Eye level is also grand when it comes to cleaning cages unless you have a cage with small upper main doors.
After much trial and error trying to build shelves to put the cages on, I stumbled across some hanging shelf brackets and the gears started
grinding in my wee brain. At first I tried to put shelves on the brackets...that didn't work, I couldn't find deep enough shelves, and the "ONE" I did
build myself caught all the seed and droppings that fell from the cage - too much more mess! Then I tried to put the cages on the brackets
themselves without a shelf beneath them. That worked out okay, but I had removed the grates from most of my wire cages and they had little
support once I removed the trays for cleaning. I liked the idea of the brackets. No mess, no fuss, and a LOT less cleaning! So I went about
trying different configurations and came to the best solution for me - literally HANG the cage from the shelf brackets! It works like a charm and
allows me to clean and sweep with ease!
|I can get two - and in some cases three - cages on a 60" wall unit with room for light fixtures in between, and I use 12" brackets to hang the cage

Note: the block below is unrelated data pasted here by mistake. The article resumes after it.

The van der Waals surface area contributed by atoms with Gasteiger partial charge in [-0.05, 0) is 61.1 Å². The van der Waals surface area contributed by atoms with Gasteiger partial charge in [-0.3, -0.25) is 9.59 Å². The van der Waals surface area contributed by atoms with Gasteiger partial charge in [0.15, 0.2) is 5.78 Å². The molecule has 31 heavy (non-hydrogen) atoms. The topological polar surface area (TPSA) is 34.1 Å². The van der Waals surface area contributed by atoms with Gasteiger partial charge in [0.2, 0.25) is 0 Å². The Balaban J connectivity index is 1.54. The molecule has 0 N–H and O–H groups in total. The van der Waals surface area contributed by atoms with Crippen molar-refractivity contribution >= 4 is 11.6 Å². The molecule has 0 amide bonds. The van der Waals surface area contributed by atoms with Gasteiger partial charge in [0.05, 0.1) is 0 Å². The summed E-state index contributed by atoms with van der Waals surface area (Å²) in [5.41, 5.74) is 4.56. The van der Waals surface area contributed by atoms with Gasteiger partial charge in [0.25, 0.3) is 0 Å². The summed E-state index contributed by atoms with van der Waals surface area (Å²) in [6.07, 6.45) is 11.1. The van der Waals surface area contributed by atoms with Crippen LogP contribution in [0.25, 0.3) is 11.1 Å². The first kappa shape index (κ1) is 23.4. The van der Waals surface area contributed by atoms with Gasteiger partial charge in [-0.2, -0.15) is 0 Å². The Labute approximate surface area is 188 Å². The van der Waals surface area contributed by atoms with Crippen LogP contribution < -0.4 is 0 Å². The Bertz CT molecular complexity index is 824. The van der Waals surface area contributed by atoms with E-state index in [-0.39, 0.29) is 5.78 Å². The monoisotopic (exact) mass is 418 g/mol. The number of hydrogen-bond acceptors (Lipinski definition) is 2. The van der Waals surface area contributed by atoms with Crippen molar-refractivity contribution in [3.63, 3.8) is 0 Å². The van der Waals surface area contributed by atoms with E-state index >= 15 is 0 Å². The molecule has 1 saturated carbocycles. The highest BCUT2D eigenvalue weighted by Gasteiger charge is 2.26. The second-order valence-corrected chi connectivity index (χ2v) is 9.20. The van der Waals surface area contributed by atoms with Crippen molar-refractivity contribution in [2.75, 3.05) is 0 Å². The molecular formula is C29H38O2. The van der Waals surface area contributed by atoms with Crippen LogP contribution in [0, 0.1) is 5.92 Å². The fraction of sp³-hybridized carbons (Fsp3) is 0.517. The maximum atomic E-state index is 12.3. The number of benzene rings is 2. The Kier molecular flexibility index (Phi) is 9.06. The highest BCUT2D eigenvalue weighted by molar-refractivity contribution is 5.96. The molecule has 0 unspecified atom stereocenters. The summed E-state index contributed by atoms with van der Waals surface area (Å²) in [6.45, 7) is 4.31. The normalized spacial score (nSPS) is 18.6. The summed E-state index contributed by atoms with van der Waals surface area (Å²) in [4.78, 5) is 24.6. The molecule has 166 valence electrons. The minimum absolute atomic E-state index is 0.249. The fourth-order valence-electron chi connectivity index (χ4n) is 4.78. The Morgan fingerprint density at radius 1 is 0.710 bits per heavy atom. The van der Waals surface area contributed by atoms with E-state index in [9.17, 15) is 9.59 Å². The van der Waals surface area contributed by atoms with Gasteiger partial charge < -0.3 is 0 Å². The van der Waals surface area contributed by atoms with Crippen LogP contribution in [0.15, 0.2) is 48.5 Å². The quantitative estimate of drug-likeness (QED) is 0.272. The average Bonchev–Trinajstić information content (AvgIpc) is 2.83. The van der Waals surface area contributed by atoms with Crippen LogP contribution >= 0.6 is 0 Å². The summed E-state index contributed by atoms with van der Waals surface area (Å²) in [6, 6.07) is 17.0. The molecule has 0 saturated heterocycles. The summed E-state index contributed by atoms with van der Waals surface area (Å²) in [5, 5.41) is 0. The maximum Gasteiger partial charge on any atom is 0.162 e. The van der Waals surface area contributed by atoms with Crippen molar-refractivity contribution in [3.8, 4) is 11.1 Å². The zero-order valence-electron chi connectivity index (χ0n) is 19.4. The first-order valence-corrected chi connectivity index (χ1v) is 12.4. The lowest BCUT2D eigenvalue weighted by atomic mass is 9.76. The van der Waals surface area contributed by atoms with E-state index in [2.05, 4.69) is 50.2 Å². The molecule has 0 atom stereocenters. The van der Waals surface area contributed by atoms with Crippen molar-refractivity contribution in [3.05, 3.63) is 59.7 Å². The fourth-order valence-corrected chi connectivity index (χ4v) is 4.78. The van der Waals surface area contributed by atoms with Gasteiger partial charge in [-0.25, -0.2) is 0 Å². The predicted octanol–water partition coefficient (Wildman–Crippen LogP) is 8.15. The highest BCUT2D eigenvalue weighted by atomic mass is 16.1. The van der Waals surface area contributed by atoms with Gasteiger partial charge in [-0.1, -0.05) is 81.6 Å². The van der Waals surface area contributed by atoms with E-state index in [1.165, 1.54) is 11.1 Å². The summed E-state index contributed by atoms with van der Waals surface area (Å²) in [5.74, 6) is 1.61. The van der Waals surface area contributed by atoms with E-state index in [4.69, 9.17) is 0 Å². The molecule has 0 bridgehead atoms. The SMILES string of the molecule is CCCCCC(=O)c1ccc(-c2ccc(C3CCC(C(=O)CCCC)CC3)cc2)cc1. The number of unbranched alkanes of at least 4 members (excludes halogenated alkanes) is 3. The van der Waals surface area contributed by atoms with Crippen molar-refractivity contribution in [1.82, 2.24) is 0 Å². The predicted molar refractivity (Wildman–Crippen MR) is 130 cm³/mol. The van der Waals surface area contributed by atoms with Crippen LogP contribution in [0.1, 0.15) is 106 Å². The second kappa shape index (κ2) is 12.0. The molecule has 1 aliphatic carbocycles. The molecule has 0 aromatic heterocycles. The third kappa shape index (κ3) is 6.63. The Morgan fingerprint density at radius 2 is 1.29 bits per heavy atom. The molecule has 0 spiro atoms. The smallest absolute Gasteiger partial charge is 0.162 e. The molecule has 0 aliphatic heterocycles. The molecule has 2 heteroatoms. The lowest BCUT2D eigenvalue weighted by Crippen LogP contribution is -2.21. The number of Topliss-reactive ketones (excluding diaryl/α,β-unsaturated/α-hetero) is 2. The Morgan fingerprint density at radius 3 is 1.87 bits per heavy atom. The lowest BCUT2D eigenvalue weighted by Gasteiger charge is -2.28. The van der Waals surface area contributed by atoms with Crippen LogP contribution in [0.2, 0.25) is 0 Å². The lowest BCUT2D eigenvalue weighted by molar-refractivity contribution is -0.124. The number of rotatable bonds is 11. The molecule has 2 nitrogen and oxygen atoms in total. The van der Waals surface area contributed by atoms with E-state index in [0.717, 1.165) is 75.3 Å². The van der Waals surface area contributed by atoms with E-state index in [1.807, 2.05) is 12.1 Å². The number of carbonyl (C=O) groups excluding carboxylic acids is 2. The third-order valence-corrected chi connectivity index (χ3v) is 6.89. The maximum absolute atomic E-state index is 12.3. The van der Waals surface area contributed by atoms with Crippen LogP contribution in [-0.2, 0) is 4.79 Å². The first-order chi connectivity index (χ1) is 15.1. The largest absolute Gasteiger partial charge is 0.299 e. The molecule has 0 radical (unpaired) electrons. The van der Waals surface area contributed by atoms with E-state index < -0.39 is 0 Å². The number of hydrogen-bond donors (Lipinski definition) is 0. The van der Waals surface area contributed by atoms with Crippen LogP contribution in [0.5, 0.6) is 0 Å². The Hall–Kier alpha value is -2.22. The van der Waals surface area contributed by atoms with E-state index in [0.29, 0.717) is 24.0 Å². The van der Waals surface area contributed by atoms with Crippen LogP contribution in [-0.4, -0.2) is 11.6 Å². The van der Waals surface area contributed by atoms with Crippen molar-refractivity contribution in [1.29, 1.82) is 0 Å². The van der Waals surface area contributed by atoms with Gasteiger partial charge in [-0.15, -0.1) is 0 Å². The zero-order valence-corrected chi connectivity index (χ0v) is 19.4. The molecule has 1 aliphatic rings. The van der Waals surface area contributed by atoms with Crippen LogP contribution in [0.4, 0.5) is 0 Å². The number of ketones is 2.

(photo 1). I'd really prefer longer brackets, but was unable to find anything longer at the time I purchased these. The above photos show how I
hung the cage and secured it. NOTE: MAKE SURE YOUR CAGES ARE ASSEMBLED CORRECTLY BEFORE TRYING THIS! MANY WIRE
CAGES FALL APART IF NOT PROPERLY ASSEMBLED! I realized that it was also helpful after centering the cage and hanging it, to mark the
cage bars with a permanent marker so when I took them down for cleaning, I'd know which bars to slip the brackets through! Photo 2 shows the
how the cage hangs from the bracket. Photo 3 shows how I attached washers with a screw into the wall bracket. This gives extra large flight
cages more support. Again, I've decided these were not necessary once I spaced the larger cages on additional hanging brackets. However, if
you feel the cage is not secure and may tip forward, use washers to keep them against the wall! Experiment with what works for you!
|This sneaky girl has conserved on space while giving each cage optimum lighting. I literally laid the light for each cage on top of the cage itself,
making sure it is centered over the brackets and as far back against the wall as possible. I push them all the way to the back of the bracket,
directly over the inside back of the cage, to allow the birds to get out of the minimal heat the lights put out if they need to.
|July 9, 2009 - Below are some photos of my current setup. These photos, once again, look very dark - but the room is actually very bright!
Read further for a bit more to think about when setting up your bird room! Take a tour of exactly what I see when I head down to the bird room!
|Setting Up a Bird Room
|Decide Where You Will Keep Your Birds
|A Room of Their Own
|Outfitting a Room
|The End Result